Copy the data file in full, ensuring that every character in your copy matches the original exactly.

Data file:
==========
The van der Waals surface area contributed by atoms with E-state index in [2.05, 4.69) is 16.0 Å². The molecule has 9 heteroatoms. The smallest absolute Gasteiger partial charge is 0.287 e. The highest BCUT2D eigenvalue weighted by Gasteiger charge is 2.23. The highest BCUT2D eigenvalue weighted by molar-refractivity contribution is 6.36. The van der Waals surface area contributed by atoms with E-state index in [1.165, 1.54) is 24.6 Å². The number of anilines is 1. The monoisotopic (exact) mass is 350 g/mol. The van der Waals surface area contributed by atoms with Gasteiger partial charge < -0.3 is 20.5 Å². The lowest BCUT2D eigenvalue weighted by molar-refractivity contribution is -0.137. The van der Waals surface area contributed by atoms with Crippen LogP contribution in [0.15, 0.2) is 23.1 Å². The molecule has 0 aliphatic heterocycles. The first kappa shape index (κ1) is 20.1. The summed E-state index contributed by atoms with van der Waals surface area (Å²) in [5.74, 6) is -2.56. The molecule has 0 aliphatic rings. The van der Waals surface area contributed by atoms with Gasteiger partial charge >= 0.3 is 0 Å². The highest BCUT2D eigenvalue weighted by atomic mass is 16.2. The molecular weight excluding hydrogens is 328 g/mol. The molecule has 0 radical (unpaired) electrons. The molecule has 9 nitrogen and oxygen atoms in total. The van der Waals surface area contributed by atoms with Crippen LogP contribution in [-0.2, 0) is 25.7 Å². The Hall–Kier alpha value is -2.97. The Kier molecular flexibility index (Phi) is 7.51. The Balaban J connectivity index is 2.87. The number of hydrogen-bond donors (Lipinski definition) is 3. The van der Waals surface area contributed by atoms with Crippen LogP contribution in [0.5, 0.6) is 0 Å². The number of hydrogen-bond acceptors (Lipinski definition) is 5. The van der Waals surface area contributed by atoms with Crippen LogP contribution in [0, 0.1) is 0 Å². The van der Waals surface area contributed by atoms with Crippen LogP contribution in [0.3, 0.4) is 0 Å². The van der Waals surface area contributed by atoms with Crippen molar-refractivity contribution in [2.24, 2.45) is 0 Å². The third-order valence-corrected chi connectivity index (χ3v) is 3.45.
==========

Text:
The van der Waals surface area contributed by atoms with E-state index in [2.05, 4.69) is 16.0 Å². The molecule has 9 heteroatoms. The smallest absolute Gasteiger partial charge is 0.287 e. The highest BCUT2D eigenvalue weighted by Gasteiger charge is 2.23. The highest BCUT2D eigenvalue weighted by molar-refractivity contribution is 6.36. The van der Waals surface area contributed by atoms with E-state index in [1.165, 1.54) is 24.6 Å². The number of anilines is 1. The monoisotopic (exact) mass is 350 g/mol. The van der Waals surface area contributed by atoms with Gasteiger partial charge < -0.3 is 20.5 Å². The lowest BCUT2D eigenvalue weighted by molar-refractivity contribution is -0.137. The van der Waals surface area contributed by atoms with Crippen LogP contribution in [0.15, 0.2) is 23.1 Å². The molecule has 0 aliphatic heterocycles. The first kappa shape index (κ1) is 20.1. The summed E-state index contributed by atoms with van der Waals surface area (Å²) in [5.74, 6) is -2.56. The molecule has 0 aliphatic rings. The van der Waals surface area contributed by atoms with Gasteiger partial charge >= 0.3 is 0 Å². The highest BCUT2D eigenvalue weighted by atomic mass is 16.2. The molecular weight excluding hydrogens is 328 g/mol. The molecule has 0 radical (unpaired) electrons. The molecule has 9 nitrogen and oxygen atoms in total. The van der Waals surface area contributed by atoms with Crippen LogP contribution in [-0.2, 0) is 25.7 Å². The Hall–Kier alpha value is -2.97. The Kier molecular flexibility index (Phi) is 7.51. The Balaban J connectivity index is 2.87. The number of hydrogen-bond donors (Lipinski definition) is 3. The van der Waals surface area contributed by atoms with Crippen LogP contribution in [0.5, 0.6) is 0 Å². The number of hydrogen-bond acceptors (Lipinski definition) is 5. The van der Waals surface area contributed by atoms with Crippen LogP contribution in [0, 0.1) is 0 Å². The van der Waals surface area contributed by atoms with Crippen LogP contribution in [0.3, 0.4) is 0 Å². The van der Waals surface area contributed by atoms with Crippen molar-refractivity contribution in [2.24, 2.45) is 0 Å². The third-order valence-corrected chi connectivity index (χ3v) is 3.45.